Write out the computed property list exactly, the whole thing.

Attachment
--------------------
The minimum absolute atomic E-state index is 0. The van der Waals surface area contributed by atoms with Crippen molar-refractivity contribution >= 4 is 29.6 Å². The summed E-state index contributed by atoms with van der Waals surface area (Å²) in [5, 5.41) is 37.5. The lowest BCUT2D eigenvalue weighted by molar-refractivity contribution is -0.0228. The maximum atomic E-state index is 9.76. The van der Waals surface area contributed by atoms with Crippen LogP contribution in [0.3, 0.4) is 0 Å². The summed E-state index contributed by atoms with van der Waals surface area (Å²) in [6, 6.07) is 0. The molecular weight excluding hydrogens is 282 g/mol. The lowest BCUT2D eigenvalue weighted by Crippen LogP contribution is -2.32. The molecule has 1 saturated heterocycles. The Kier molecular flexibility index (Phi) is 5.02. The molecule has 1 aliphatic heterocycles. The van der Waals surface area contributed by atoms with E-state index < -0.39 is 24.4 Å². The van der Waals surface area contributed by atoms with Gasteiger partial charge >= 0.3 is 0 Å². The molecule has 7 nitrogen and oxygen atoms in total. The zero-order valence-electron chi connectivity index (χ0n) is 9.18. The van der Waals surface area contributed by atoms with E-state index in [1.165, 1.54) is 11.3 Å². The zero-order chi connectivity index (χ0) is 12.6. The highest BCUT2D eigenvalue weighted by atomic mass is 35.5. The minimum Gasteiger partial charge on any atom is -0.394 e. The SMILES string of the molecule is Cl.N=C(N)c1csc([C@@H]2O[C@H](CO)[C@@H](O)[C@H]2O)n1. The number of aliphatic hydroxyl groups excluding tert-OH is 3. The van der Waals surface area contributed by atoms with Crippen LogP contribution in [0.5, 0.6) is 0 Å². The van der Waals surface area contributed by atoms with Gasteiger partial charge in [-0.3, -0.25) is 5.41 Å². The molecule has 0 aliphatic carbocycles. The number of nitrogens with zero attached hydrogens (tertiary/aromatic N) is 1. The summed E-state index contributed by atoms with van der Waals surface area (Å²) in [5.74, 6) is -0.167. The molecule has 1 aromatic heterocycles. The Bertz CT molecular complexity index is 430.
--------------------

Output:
The minimum absolute atomic E-state index is 0. The van der Waals surface area contributed by atoms with Crippen molar-refractivity contribution >= 4 is 29.6 Å². The summed E-state index contributed by atoms with van der Waals surface area (Å²) in [5, 5.41) is 37.5. The lowest BCUT2D eigenvalue weighted by molar-refractivity contribution is -0.0228. The maximum atomic E-state index is 9.76. The van der Waals surface area contributed by atoms with Crippen LogP contribution in [0.3, 0.4) is 0 Å². The summed E-state index contributed by atoms with van der Waals surface area (Å²) in [6, 6.07) is 0. The molecular weight excluding hydrogens is 282 g/mol. The lowest BCUT2D eigenvalue weighted by Crippen LogP contribution is -2.32. The molecule has 1 saturated heterocycles. The Kier molecular flexibility index (Phi) is 5.02. The molecule has 1 aliphatic heterocycles. The van der Waals surface area contributed by atoms with E-state index < -0.39 is 24.4 Å². The van der Waals surface area contributed by atoms with Gasteiger partial charge >= 0.3 is 0 Å². The molecule has 7 nitrogen and oxygen atoms in total. The zero-order valence-electron chi connectivity index (χ0n) is 9.18. The van der Waals surface area contributed by atoms with E-state index in [1.165, 1.54) is 11.3 Å². The zero-order chi connectivity index (χ0) is 12.6. The highest BCUT2D eigenvalue weighted by atomic mass is 35.5. The minimum Gasteiger partial charge on any atom is -0.394 e. The SMILES string of the molecule is Cl.N=C(N)c1csc([C@@H]2O[C@H](CO)[C@@H](O)[C@H]2O)n1. The number of aliphatic hydroxyl groups excluding tert-OH is 3. The van der Waals surface area contributed by atoms with Crippen LogP contribution in [0.5, 0.6) is 0 Å². The van der Waals surface area contributed by atoms with Gasteiger partial charge in [-0.3, -0.25) is 5.41 Å². The molecule has 0 aliphatic carbocycles. The number of nitrogens with zero attached hydrogens (tertiary/aromatic N) is 1. The summed E-state index contributed by atoms with van der Waals surface area (Å²) in [5.74, 6) is -0.167. The molecule has 1 aromatic heterocycles. The Bertz CT molecular complexity index is 430.